Andrea Hausold - Apr 6, 2009
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Fourteen new golf courses will be built in Cyprus in an effort to boost the country’s tourism. Every golf course will have a desalination plant to supply it with water. Environmentalists oppose the project as harmful to the environment.

Cyprus is going to develop fourteen new golf courses that will be added to the current three. The project that was approved by the government in February faces harsh criticism from mainly ecological initiatives because of the lack of water in Cyprus. The island turns to nearly a desert in the summer months. Its reservoirs dry up time to time and the islanders sometimes even have water supplied by ships.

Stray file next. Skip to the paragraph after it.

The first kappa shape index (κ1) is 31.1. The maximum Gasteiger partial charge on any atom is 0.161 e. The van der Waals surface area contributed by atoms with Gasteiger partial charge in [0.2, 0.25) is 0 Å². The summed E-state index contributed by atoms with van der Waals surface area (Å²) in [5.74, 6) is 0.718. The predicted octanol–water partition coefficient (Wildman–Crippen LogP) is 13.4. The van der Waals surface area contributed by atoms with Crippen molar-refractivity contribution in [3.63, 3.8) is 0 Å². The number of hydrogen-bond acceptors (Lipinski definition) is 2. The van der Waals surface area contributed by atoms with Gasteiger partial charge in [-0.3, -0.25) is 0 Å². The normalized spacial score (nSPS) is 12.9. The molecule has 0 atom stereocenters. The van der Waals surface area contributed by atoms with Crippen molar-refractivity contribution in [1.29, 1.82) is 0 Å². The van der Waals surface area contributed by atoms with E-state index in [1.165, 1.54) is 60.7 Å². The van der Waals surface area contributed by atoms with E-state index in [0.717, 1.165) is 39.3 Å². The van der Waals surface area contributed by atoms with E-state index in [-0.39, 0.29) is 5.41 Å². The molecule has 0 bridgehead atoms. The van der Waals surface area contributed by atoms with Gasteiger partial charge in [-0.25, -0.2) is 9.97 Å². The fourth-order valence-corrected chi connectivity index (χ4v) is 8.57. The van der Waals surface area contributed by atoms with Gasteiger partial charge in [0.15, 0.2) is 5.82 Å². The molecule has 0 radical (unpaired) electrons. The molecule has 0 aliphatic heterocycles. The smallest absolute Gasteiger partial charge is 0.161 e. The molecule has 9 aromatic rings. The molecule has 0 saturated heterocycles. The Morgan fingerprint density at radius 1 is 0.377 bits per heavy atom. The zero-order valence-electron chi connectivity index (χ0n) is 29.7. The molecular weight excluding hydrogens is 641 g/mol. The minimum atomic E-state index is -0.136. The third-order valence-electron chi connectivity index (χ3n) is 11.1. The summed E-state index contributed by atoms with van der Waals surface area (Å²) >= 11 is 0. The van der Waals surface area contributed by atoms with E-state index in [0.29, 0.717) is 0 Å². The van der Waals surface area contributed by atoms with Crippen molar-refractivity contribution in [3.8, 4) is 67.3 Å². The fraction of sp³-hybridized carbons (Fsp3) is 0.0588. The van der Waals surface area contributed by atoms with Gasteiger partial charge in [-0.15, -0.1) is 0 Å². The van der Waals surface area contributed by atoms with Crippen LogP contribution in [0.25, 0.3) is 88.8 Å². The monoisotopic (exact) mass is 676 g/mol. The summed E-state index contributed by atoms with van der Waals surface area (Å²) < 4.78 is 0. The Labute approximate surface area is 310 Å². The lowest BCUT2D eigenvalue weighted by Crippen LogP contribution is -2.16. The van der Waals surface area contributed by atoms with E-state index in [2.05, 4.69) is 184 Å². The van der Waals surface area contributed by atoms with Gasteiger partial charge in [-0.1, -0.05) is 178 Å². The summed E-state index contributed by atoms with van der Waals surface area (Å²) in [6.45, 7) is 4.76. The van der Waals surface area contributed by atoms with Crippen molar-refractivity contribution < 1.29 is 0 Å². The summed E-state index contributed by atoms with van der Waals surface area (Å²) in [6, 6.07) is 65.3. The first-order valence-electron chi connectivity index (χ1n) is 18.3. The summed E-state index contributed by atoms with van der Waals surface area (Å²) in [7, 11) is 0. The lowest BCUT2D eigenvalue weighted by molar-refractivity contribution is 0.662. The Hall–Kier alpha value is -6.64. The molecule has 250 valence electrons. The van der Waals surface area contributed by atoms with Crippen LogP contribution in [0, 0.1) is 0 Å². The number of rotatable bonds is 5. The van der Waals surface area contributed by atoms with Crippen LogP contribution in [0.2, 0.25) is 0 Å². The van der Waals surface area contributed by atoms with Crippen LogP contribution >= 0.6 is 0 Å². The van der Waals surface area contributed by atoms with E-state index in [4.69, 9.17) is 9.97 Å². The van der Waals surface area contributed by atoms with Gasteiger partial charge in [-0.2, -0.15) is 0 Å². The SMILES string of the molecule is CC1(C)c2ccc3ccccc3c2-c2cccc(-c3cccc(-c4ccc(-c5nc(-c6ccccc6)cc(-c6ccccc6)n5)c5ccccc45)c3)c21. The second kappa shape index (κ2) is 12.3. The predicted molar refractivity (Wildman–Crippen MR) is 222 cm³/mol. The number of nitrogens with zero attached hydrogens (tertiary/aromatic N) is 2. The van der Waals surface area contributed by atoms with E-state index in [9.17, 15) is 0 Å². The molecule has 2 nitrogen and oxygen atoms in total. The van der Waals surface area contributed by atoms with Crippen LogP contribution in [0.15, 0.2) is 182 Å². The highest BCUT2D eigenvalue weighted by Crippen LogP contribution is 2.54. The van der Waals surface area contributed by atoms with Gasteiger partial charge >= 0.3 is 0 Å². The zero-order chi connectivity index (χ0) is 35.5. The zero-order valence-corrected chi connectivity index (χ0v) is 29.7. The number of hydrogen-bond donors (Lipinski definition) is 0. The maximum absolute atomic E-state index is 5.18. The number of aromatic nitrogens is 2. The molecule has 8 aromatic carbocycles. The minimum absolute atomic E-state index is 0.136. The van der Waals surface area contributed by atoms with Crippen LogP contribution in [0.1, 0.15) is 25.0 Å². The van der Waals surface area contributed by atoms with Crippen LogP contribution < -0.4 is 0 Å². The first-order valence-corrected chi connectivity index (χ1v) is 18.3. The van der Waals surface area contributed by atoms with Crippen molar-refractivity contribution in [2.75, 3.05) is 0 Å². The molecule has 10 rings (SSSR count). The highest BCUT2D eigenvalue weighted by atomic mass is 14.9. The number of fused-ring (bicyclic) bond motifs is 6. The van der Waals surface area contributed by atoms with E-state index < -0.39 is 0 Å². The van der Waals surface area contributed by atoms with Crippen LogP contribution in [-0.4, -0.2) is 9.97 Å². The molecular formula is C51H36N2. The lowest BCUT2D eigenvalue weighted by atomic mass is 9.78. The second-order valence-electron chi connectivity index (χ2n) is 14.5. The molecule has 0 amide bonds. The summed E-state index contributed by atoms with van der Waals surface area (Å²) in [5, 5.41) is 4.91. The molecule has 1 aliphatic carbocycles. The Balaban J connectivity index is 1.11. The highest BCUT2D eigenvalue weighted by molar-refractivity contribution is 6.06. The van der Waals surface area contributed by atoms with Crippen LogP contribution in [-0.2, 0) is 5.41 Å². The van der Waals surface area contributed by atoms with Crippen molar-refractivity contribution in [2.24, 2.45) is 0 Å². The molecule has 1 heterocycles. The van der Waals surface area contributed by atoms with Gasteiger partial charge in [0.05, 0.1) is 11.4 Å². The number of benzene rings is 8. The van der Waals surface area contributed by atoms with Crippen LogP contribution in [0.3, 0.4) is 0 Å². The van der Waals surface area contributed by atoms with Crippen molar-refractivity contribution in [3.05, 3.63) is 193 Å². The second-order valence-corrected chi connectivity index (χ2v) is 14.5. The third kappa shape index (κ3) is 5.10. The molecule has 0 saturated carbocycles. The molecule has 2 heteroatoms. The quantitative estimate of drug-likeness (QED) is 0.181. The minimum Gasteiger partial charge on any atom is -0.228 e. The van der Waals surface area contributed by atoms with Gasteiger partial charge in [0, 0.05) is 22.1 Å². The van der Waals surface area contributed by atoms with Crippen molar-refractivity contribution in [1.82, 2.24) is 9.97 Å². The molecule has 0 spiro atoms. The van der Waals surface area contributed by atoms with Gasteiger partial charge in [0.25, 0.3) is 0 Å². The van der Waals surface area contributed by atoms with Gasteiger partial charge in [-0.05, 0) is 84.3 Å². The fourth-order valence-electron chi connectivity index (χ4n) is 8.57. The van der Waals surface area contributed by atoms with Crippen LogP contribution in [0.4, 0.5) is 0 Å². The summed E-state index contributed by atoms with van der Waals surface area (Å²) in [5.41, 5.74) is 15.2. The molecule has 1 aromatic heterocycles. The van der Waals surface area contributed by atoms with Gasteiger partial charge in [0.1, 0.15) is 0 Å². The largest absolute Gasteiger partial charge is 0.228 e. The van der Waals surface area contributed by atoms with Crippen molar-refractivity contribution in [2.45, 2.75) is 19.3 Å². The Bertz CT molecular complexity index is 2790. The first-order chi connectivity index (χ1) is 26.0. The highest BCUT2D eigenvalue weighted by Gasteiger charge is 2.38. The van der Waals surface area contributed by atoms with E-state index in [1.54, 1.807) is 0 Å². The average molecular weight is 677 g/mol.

However, golf courses need lots of water thus the government decided that every new golf course will have its own desalination plant that should provide it with the needed water. According to the spokesman for the Cyprus government, Stefanos Stefanou, the facilities will not be given water by the government. The desalination plants should also be powered from renewable sources of energy.

Cyprus officials hope the golf courses will boost the ailing tourism industry. The fact is that arrivals were down 14.2 percent in the first two months of 2009 and the situation is likely to get worse. The golf tourism should help to diversify the Cyprus tourism market.

However the critics doubt that the project will help tourism in any way and state that it is rather to serve the business development and developers. Currently 85 million cubic meters of drinking water are needed to meet the population’s needs. The courses will need additional 30 million cubic meters of water which is according to the critics impossible without using fuel-fired energy generation.

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